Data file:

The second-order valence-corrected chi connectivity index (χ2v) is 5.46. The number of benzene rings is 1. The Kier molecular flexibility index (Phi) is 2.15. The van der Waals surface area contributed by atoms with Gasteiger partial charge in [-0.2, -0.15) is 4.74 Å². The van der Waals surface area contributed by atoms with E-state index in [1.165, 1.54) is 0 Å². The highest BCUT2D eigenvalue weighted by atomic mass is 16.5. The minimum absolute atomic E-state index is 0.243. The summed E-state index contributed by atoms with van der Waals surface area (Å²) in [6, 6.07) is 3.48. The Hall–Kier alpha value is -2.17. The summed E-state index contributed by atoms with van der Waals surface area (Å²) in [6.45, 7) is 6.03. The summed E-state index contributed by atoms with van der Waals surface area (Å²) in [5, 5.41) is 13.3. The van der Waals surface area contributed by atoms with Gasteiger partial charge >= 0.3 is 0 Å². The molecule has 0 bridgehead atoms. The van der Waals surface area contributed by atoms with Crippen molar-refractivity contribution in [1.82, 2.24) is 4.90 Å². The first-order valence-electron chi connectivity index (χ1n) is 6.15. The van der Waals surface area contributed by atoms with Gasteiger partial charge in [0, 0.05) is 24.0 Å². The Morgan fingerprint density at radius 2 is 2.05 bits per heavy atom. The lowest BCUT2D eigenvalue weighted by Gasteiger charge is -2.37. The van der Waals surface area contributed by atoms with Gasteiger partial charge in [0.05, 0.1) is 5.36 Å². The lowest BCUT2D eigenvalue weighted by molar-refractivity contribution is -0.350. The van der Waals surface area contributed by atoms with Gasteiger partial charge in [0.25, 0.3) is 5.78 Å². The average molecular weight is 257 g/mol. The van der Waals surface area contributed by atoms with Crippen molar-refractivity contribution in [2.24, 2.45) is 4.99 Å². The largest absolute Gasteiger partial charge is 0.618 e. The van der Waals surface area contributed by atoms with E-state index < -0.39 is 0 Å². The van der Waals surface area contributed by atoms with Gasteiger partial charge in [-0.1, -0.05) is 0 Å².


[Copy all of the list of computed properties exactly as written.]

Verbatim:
The second-order valence-corrected chi connectivity index (χ2v) is 5.46. The number of benzene rings is 1. The Kier molecular flexibility index (Phi) is 2.15. The van der Waals surface area contributed by atoms with Gasteiger partial charge in [-0.2, -0.15) is 4.74 Å². The van der Waals surface area contributed by atoms with E-state index in [1.165, 1.54) is 0 Å². The highest BCUT2D eigenvalue weighted by atomic mass is 16.5. The minimum absolute atomic E-state index is 0.243. The summed E-state index contributed by atoms with van der Waals surface area (Å²) in [6, 6.07) is 3.48. The Hall–Kier alpha value is -2.17. The summed E-state index contributed by atoms with van der Waals surface area (Å²) in [6.45, 7) is 6.03. The summed E-state index contributed by atoms with van der Waals surface area (Å²) in [5, 5.41) is 13.3. The van der Waals surface area contributed by atoms with Gasteiger partial charge >= 0.3 is 0 Å². The molecule has 0 bridgehead atoms. The van der Waals surface area contributed by atoms with Crippen molar-refractivity contribution in [1.82, 2.24) is 4.90 Å². The first-order valence-electron chi connectivity index (χ1n) is 6.15. The van der Waals surface area contributed by atoms with Gasteiger partial charge in [0, 0.05) is 24.0 Å². The Morgan fingerprint density at radius 2 is 2.05 bits per heavy atom. The lowest BCUT2D eigenvalue weighted by Gasteiger charge is -2.37. The van der Waals surface area contributed by atoms with Gasteiger partial charge in [0.05, 0.1) is 5.36 Å². The lowest BCUT2D eigenvalue weighted by molar-refractivity contribution is -0.350. The van der Waals surface area contributed by atoms with Gasteiger partial charge in [0.25, 0.3) is 5.78 Å². The average molecular weight is 257 g/mol. The van der Waals surface area contributed by atoms with Crippen molar-refractivity contribution in [2.24, 2.45) is 4.99 Å². The largest absolute Gasteiger partial charge is 0.618 e. The van der Waals surface area contributed by atoms with E-state index < -0.39 is 0 Å². The van der Waals surface area contributed by atoms with Gasteiger partial charge in [-0.1, -0.05) is 0 Å².